More Zombies

still.jpg More film reviews, I think. Or rather, just the one. Shall we turn our attention to 28 Weeks Later? Yes, let’s. 

28 WL is the sequel to 28 Days Later. For those who haven’t seen either film, may I draw your attention to the plot keywords proffered by our friends at IMDB, just to give you a flavour?

The terms most pertinent to the plot of 28DL, apparently, are ‘Soft Drink’, ‘Zombie’, ‘Dress’, ‘London’, and ‘Vomiting’. Those phrases that lend themselves more to the sequel are ‘Torso Cut In Half’, ‘Shot To Death’, ‘Horror’, ‘Shot In The Chest’ and ‘Survival Horror’. Deary me.

The premise of both films is this: there’s a virus on the loose. If you catch it, it makes you extremely angry. In your anger, you will feel compelled to bring about the gory demise of those around you. And if, in the process, you manage to swap bodily fluids with someone, they catch the virus too, and will join you in your murderous rampage.

Oh, and once you’re infected, you’re seemingly safe from the unsavoury attentions of your zombie chums. In the midst of their gibbering fury, they’re still able to reliably distinguish their infected colleagues from the as-yet normal, and focus their blood-letting efforts squarely on the latter. So that’s super.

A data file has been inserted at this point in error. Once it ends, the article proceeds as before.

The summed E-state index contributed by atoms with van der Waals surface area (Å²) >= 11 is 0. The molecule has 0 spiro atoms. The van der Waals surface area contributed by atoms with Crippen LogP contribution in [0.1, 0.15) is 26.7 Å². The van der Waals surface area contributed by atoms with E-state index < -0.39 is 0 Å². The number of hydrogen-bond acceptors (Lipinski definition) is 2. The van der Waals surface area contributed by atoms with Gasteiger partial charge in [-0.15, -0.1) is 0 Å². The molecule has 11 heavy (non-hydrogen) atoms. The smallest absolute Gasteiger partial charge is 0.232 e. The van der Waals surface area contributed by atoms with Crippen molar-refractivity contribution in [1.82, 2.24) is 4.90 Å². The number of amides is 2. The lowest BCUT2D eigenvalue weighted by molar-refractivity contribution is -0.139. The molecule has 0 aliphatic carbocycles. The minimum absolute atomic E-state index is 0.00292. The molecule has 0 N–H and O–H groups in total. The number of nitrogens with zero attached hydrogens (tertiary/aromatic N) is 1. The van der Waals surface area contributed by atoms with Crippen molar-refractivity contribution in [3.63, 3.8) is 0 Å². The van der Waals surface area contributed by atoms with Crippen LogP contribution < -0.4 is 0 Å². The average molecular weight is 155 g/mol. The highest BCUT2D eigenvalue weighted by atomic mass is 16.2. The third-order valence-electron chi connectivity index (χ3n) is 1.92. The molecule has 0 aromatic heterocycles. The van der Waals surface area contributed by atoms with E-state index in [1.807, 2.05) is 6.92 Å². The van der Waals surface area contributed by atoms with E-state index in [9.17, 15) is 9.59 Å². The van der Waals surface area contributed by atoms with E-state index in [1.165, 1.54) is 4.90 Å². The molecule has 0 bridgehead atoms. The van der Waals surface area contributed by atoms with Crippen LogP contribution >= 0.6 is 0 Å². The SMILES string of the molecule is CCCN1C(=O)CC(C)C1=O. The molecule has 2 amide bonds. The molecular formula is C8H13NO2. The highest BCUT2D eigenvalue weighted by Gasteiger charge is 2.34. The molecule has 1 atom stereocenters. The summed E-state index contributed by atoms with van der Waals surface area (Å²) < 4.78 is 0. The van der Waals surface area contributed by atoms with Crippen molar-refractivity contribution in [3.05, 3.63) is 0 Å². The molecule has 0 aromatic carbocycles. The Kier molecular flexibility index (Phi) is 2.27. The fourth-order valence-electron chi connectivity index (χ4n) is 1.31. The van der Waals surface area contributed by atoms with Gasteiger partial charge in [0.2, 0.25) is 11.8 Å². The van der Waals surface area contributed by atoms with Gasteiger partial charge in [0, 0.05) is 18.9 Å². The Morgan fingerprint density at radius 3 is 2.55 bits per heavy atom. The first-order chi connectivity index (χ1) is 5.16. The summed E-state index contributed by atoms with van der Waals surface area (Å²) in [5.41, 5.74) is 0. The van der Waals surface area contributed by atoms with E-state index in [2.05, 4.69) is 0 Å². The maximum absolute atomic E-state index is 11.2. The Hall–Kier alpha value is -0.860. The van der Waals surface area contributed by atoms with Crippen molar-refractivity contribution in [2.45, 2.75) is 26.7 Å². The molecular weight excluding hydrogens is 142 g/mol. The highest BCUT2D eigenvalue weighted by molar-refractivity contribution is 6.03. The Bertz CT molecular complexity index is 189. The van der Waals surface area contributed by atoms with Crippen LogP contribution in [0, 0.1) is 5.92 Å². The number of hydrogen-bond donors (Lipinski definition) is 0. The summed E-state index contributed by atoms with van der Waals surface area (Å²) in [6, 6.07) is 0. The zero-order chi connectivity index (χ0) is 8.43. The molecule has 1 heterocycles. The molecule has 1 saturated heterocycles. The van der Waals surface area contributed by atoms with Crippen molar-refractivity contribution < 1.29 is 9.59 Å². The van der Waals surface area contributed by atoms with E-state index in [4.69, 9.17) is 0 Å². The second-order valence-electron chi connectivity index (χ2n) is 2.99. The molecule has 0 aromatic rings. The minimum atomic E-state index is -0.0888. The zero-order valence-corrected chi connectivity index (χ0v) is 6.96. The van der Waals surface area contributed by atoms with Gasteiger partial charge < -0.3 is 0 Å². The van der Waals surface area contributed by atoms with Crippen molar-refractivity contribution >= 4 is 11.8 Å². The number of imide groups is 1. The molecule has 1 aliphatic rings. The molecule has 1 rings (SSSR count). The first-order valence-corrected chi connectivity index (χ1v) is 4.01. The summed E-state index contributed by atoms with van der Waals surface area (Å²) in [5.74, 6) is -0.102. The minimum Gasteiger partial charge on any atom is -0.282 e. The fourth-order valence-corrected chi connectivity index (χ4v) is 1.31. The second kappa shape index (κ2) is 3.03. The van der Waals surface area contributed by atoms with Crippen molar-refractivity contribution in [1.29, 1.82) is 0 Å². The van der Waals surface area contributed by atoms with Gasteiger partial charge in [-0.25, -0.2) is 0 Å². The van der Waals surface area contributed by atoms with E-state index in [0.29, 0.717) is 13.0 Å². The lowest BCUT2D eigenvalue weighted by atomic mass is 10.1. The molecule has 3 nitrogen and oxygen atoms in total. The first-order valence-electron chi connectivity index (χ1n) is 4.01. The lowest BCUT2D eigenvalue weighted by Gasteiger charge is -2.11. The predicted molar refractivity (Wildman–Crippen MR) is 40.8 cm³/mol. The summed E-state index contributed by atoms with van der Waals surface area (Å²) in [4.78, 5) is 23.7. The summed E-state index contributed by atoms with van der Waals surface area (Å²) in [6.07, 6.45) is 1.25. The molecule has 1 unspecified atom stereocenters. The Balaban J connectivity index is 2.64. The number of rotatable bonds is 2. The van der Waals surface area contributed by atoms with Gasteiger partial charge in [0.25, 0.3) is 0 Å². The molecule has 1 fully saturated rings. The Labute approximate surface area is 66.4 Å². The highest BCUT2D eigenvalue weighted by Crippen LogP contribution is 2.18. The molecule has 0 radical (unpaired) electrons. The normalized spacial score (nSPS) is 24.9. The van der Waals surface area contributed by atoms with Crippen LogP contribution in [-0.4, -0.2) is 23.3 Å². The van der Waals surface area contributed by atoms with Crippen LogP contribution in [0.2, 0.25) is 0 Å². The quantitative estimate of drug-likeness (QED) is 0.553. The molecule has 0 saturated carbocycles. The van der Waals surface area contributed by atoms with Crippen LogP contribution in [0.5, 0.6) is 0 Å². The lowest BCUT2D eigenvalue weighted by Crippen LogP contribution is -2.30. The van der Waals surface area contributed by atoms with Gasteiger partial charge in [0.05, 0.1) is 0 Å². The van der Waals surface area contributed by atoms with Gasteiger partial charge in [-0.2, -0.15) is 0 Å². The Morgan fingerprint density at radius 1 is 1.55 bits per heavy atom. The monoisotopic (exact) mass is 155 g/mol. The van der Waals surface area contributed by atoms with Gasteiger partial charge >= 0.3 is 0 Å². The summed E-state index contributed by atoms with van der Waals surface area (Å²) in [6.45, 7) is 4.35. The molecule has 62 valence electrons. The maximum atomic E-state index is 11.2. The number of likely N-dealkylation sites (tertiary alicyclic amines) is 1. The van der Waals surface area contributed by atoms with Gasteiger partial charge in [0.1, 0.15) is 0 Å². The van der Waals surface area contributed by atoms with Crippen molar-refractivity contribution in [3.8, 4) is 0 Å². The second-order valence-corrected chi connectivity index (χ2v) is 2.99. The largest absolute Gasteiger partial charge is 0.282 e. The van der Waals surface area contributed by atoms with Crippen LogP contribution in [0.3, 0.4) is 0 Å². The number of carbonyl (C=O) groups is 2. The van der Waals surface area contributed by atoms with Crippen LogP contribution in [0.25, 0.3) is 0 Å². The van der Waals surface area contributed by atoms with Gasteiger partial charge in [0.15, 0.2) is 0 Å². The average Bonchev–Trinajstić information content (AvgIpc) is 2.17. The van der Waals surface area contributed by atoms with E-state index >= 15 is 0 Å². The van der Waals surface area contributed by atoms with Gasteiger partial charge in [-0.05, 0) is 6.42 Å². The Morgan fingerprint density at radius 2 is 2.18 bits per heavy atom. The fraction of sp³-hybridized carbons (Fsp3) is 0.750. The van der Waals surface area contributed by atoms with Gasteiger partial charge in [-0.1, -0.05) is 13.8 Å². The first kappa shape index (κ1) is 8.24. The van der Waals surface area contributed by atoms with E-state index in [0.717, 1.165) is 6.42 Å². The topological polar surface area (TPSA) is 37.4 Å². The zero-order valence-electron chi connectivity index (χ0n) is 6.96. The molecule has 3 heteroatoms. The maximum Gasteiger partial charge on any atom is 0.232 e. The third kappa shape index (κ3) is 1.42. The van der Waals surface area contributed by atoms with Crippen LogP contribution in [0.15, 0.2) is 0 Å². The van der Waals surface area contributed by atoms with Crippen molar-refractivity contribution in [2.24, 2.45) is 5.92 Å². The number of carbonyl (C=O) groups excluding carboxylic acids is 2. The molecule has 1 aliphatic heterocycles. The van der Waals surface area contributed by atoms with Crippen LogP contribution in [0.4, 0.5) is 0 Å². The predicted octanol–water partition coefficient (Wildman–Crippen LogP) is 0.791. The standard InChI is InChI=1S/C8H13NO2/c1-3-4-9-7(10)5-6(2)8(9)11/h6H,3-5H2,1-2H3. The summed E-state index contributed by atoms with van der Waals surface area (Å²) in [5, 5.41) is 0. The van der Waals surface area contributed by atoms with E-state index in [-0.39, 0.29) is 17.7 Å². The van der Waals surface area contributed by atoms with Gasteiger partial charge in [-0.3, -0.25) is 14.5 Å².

The real strength of these films is that they fly in the face of the standard zombie conventions. These critters have none of the lanquid perambulation we see in the early George Romero stuff (in theory, the zombies in Night of the Living Dead could be thwarted by walking briskly in the opposite direction). Nay, these ones are light of foot, red of eye, and tend to dribble a bit.

Memorable moments include the dramatic sweeping vistas of a deserted London (they’re all dead, you see). And I was rather taken with the vision of the Wembley pitch left untended for several months. It’s the little touches like this that make it stick in the mind somewhat.

For all of that, though, it’s perhaps a little bit too much like the first one. Albeit with an interesting conceit: semi-immunity. When Robert Carlyle leaves his wife in the care of the zombies in order to save himself, he never expects that he’ll see her again, alive and (sort of) well, and have to explain his selfish actions. Still, he gets his comeuppance.

I thought it was excellent, and will surely avail myself of the inevitable threequel. Without giving too much away, it’ll probably be subtitled.

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